How to Become a Mediator

NCRC maintains a roster of trained and experienced mediators. A selection committee meets quarterly to assess program needs and to fill openings in the mediator corps from a waiting list.

Interested candidates should send a letter and resume outlining their skills, mediation training and experience to Mediator Selection Committee at NCRC, 530 B Street, Suite 1700, San Diego, CA 92101

With some exceptions, new mediators are chosen from among the approximately 20 annual graduates of the NCRC Mediator Credential for having the training, observation and experience necessary to be effective mediators.

General mediator skills that NCRC looks for are the ability to appear neutral, to listen well and to guide disputing parties through a process that brings them to a resolution. Language skills as well as cultural and geographic diversity may be selection priorities during some screening periods.

NCRC mediators usually maintain their outside occupations and mediate for NCRC on an "as needed" basis. Some are more active than others. Over 50 occupations are represented in the mediator corps, including education, engineering, business, mental health, medicine and law enforcement.

New mediators generally are assigned as co-mediators with more experienced mediators in small claims cases and community cases. As mediators gain expertise, they may be given opportunities to serve on one or more special mediator panels such as: Court, Parent–Teen, Real Estate, Probate or Workplace. Experienced NCRC mediators often mediate solo.

New NCRC mediators make a commitment to donate 10 hours per month for a one-year apprenticeship that includes ongoing monthly training. Traditionally, many NCRC mediators have stayed for years beyond the initial commitment.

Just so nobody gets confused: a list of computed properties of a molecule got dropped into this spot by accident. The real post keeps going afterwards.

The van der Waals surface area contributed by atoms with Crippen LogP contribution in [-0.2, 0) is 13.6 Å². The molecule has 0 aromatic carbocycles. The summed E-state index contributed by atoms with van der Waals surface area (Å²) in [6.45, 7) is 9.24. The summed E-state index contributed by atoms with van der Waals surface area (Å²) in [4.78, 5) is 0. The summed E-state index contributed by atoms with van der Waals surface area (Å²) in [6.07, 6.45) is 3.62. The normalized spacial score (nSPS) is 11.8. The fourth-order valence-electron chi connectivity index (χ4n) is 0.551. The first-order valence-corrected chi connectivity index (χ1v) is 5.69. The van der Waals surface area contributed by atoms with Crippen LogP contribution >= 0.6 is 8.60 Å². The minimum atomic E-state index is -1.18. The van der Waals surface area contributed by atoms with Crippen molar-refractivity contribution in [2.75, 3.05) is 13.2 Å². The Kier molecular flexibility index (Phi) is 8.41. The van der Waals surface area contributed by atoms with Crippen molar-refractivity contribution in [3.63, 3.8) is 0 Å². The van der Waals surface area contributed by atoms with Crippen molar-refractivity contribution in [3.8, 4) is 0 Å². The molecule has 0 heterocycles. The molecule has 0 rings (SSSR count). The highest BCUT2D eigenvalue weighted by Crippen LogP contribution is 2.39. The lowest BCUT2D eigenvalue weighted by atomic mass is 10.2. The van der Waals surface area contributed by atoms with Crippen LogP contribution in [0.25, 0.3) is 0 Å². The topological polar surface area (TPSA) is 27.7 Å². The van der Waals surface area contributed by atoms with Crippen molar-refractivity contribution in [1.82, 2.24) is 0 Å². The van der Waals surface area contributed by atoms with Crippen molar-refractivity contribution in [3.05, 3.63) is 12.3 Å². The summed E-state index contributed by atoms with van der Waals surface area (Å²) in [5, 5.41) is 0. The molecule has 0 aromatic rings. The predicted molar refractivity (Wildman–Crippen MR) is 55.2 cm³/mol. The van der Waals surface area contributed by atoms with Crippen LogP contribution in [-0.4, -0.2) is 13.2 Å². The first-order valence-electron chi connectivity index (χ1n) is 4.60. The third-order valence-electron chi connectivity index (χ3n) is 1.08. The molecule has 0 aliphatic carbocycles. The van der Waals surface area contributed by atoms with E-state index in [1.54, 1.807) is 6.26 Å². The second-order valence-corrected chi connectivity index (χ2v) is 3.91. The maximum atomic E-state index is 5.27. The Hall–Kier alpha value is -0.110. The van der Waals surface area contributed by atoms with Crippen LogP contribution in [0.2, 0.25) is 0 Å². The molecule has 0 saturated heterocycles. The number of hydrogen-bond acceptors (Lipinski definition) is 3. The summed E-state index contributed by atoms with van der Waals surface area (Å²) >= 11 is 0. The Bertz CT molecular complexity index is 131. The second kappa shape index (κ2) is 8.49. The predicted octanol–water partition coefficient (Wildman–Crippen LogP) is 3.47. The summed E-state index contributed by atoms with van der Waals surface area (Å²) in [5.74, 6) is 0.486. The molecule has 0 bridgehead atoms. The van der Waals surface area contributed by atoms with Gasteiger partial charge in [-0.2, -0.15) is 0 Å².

What is the NCRC Mediator Credential?

Offered to serious practitioners since 1993, the NCRC Mediator Credential is a certificate awarded to mediators who have demonstrated basic competency through a three-pronged curriculum: 30 hours of mediator skills training, a supervised experiential internship and a detailed performance evaluation. The experiential component includes two observations and eight mediations.

Prior training and experience may entitle an applicant to a waiver of some or all of the first two components and an adjusted fee. There is no prerequisite educational background to apply for the NCRC Mediator Credential. Enrollment may begin at any time throughout the year based on availability. There is usually a waiting list to begin the program. Average completion time for the credential is nine months to a year.

What if I’m not sure I want to apply for the NCRC Mediator Credential?

The first part of the credential, the training component, may be taken as a stand-alone activity that can apply toward the credential for up to two years. The training component is satisfied by NCRC’s four-day (32-hour) Introductory Mediation Skills Training generally offered three different times during each calendar year. The course is open to the public. Enrollment is limited to provide opportunity for effective interaction between training faculty and enrollees.
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Does NCRC ever pay its mediators?

The majority of NCRC mediators volunteer their services in return for the training and experience they receive through their affiliation with NCRC. Thanks to these volunteers, NCRC is able to provide accessible community and Small Claims mediation services throughout the county.

The mediators on the West Coast Resolution Group Panels and Divorce Mediation Group panels are paid at their per hour rate. However, they typically come to NCRC with a book of business and an existing client list. If you are interested in joining one of these panels and have a successful mediation business, please contact us at info@ncrconline.com.